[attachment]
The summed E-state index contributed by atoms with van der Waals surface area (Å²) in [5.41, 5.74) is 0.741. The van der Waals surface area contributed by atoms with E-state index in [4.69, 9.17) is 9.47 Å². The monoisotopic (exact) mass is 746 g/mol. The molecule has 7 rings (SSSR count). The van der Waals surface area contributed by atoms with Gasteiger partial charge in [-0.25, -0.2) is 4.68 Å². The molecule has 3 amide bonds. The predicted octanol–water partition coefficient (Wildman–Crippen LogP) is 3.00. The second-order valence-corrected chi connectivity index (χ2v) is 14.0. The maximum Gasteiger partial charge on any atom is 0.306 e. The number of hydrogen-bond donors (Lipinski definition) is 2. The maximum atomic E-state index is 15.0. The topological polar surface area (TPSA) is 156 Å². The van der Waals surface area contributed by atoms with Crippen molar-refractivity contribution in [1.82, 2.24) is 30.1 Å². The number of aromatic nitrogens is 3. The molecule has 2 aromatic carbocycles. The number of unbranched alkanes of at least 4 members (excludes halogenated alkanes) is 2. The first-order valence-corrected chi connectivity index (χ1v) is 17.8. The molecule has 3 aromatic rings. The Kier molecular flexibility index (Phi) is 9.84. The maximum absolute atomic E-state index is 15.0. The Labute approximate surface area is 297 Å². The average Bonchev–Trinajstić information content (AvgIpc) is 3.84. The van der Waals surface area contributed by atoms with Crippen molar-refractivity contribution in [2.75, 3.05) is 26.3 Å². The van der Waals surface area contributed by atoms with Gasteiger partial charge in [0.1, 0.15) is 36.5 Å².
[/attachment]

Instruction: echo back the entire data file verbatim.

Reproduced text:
The summed E-state index contributed by atoms with van der Waals surface area (Å²) in [5.41, 5.74) is 0.741. The van der Waals surface area contributed by atoms with E-state index in [4.69, 9.17) is 9.47 Å². The monoisotopic (exact) mass is 746 g/mol. The molecule has 7 rings (SSSR count). The van der Waals surface area contributed by atoms with Gasteiger partial charge in [-0.25, -0.2) is 4.68 Å². The molecule has 3 amide bonds. The predicted octanol–water partition coefficient (Wildman–Crippen LogP) is 3.00. The second-order valence-corrected chi connectivity index (χ2v) is 14.0. The maximum Gasteiger partial charge on any atom is 0.306 e. The number of hydrogen-bond donors (Lipinski definition) is 2. The maximum atomic E-state index is 15.0. The topological polar surface area (TPSA) is 156 Å². The van der Waals surface area contributed by atoms with Crippen molar-refractivity contribution in [1.82, 2.24) is 30.1 Å². The number of aromatic nitrogens is 3. The molecule has 2 aromatic carbocycles. The number of unbranched alkanes of at least 4 members (excludes halogenated alkanes) is 2. The first-order valence-corrected chi connectivity index (χ1v) is 17.8. The molecule has 3 aromatic rings. The Kier molecular flexibility index (Phi) is 9.84. The maximum absolute atomic E-state index is 15.0. The Labute approximate surface area is 297 Å². The average Bonchev–Trinajstić information content (AvgIpc) is 3.84. The van der Waals surface area contributed by atoms with Crippen molar-refractivity contribution in [2.75, 3.05) is 26.3 Å². The van der Waals surface area contributed by atoms with Gasteiger partial charge in [0.1, 0.15) is 36.5 Å².